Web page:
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100 MILES FOR AFFORDABLE HOUSINGI was far less confident about finishing this year’s Haliburton Forest 100 Mile Trail Run than I have ever been. I started out the year with a target to run 51 marathon‐distance runs this year because I turned 51 years old in June and because, like many of my other poor decisions, it seemed like the right thing to do at the time. So my weekly running schedule included a marathon almost every weekend, except the weekend I was on vacation in Cuba (gimme a rest, ok?). With this aggressive running schedule, it was a challenge to mould it into a decent training plan for a 100 miler. And living in a city with no rough terrain trails, I had a really hard time fitting in hill training, and time in the gym for core and lower leg strength training. But after connecting with Habitat for Humanity to conduct a fundraiser, and recruiting the world’s most dedicated crew for the run, there was no turning back.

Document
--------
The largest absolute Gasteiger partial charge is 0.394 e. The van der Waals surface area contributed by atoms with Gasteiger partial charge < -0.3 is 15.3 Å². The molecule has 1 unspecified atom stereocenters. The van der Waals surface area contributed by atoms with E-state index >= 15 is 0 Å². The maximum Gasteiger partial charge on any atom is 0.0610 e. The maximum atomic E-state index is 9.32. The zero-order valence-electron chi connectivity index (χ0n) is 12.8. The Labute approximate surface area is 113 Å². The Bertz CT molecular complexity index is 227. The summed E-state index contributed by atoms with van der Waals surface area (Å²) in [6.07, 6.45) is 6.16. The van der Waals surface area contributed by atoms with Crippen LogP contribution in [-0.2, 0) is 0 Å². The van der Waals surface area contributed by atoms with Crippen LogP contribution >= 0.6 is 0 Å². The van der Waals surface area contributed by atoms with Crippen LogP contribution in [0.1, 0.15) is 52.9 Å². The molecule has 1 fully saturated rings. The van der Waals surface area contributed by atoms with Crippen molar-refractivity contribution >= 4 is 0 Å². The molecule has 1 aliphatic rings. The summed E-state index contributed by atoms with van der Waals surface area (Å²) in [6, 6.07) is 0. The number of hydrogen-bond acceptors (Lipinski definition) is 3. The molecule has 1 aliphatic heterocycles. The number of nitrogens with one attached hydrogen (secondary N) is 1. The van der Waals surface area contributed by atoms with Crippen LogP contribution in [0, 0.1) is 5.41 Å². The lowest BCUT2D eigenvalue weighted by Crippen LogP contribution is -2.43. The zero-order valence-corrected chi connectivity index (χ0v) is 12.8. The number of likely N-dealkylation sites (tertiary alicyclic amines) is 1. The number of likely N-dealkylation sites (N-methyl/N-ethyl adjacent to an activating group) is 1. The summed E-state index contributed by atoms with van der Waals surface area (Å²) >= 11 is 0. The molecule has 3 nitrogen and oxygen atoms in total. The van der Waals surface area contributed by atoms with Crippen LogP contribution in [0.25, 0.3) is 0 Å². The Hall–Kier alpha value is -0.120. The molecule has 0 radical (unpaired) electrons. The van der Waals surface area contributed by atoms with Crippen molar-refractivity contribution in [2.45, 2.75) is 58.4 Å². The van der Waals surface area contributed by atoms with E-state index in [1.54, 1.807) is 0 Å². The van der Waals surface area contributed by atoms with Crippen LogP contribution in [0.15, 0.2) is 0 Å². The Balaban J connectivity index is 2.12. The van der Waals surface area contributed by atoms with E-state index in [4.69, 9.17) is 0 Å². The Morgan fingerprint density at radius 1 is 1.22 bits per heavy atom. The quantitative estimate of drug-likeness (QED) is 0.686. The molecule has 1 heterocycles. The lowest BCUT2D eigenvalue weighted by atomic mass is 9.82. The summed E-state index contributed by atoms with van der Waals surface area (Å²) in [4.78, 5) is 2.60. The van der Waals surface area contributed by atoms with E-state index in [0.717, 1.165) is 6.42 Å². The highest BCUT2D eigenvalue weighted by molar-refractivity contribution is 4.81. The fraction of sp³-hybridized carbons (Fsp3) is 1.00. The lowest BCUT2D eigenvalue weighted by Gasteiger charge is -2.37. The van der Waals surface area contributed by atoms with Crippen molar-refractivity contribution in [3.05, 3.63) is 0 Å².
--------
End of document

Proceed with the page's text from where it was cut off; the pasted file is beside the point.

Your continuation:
On the road. All of the miles of training runs are done. Packed,energetic, ready to get to the race site and get it started.